Pop culture obsessives writing for the pop culture obsessed.
Pop culture obsessives writing for the pop culture obsessed.

Puccini For Beginners

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Maria Maggenti's 1995 teen romance The Incredibly True Adventure Of 2 Girls In Love won praise for being slicker and more energetic than the average GLBT film-festival fare, though its jokes and premise were essentially reheated Hollywood schlock with a gender switch. Maggenti's follow-up, Puccini For Beginners, is an improvement, following a broader array of characters—gay, straight, male, and female—without reducing any of them to types. But Maggenti is still trapped behind surfaces, enamored of the idea of making a buoyant, urbane romantic comedy, while falling short of anything really resonant or personal.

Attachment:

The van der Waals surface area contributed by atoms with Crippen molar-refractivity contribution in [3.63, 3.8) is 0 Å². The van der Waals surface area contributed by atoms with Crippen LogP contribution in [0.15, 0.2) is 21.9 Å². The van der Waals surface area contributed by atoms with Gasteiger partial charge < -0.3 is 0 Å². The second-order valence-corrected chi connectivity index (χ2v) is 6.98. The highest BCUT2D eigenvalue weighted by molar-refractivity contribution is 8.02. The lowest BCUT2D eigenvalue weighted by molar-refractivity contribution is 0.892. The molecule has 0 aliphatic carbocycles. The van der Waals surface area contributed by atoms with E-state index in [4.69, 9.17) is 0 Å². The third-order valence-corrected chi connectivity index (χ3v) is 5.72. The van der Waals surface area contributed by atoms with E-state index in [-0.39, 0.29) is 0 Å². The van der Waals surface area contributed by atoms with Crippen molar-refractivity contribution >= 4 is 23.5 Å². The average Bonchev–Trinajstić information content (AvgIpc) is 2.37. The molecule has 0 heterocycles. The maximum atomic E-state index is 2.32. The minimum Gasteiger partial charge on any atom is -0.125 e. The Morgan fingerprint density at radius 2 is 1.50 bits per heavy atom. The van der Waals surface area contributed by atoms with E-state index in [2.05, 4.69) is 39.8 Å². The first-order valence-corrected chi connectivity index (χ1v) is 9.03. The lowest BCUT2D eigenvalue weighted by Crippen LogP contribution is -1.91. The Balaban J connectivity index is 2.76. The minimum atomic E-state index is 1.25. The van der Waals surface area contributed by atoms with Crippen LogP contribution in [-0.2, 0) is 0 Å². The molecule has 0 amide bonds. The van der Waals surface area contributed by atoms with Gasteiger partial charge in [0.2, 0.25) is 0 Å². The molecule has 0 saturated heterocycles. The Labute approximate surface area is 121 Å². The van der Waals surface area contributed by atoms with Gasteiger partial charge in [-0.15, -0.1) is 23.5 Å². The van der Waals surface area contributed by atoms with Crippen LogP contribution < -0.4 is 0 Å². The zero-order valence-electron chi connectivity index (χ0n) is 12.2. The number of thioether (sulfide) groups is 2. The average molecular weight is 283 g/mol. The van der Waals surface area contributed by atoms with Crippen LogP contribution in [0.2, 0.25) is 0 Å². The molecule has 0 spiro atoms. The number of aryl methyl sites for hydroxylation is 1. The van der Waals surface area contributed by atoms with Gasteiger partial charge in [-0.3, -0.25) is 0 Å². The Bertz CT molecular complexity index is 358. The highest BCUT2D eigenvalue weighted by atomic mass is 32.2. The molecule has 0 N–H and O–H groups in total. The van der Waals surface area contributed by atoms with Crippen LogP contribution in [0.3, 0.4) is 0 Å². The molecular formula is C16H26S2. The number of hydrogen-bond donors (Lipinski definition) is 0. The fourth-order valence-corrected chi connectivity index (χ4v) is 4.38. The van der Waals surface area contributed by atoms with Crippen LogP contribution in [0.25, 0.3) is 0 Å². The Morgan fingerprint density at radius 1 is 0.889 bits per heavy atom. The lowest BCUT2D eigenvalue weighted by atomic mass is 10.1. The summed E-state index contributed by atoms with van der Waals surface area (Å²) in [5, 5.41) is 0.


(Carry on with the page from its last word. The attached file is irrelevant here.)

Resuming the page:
Puccini For Beginners stars Elizabeth Reaser as an unsentimental writer who loses her girlfriend and winds up in the arms of Justin Kirk, the first man she's dated since college. Then dissatisfaction with Kirk's subtle paternalism pushes Reaser toward Gretchen Mol, a giggly young woman who's never been with a woman before—and who, unbeknownst to Reaser, is Kirk's ex-girlfriend. For most of its first hour, Puccini For Beginners is a warmly lit New York movie, full of witty people making jokes about Kant and Philip Roth in bookstores and loft apartments. Then everyone shows up at the same party, secrets get revealed, and the movie slips a gear, down into grinding farce.

Frankly, Puccini For Beginners isn't all that sparkling in its first hour, either. Maggenti's exploration of her heroines' fluid sexuality is refreshing and smart, and while Reaser's friends bicker with her about feminism and opera, no one's overly hectoring or mean-spirited. They'd all be fine people to spend time with, if they didn't have a habit of explaining their romantic desirability by gushing, "I have a rent-stabilized apartment!" Maggenti is getting better at building characters with distinctive quirks and nuance, but when they open their mouths, they still talk like they're in a movie.